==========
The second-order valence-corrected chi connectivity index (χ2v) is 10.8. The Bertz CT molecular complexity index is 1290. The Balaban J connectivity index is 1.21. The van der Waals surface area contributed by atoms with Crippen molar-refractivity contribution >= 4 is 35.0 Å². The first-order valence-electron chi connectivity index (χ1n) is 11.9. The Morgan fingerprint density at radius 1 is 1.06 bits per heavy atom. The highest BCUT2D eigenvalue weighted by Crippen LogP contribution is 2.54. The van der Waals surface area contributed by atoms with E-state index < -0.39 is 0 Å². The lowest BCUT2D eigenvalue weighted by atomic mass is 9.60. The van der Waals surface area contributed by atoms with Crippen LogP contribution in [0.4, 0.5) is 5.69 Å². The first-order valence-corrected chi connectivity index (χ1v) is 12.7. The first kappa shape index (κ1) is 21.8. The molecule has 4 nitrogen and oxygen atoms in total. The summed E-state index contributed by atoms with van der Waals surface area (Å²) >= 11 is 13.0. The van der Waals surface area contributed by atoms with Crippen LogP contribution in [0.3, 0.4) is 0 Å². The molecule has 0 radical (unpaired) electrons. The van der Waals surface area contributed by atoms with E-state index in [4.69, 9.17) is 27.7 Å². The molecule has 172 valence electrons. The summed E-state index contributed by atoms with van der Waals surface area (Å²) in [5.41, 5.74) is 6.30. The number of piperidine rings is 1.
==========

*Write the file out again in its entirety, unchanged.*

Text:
The second-order valence-corrected chi connectivity index (χ2v) is 10.8. The Bertz CT molecular complexity index is 1290. The Balaban J connectivity index is 1.21. The van der Waals surface area contributed by atoms with Crippen molar-refractivity contribution >= 4 is 35.0 Å². The first-order valence-electron chi connectivity index (χ1n) is 11.9. The Morgan fingerprint density at radius 1 is 1.06 bits per heavy atom. The highest BCUT2D eigenvalue weighted by Crippen LogP contribution is 2.54. The van der Waals surface area contributed by atoms with E-state index < -0.39 is 0 Å². The lowest BCUT2D eigenvalue weighted by atomic mass is 9.60. The van der Waals surface area contributed by atoms with Crippen LogP contribution in [0.4, 0.5) is 5.69 Å². The first-order valence-corrected chi connectivity index (χ1v) is 12.7. The first kappa shape index (κ1) is 21.8. The molecule has 4 nitrogen and oxygen atoms in total. The summed E-state index contributed by atoms with van der Waals surface area (Å²) >= 11 is 13.0. The van der Waals surface area contributed by atoms with Crippen LogP contribution in [0.3, 0.4) is 0 Å². The molecule has 0 radical (unpaired) electrons. The van der Waals surface area contributed by atoms with E-state index in [4.69, 9.17) is 27.7 Å². The molecule has 172 valence electrons. The summed E-state index contributed by atoms with van der Waals surface area (Å²) in [5.41, 5.74) is 6.30. The number of piperidine rings is 1.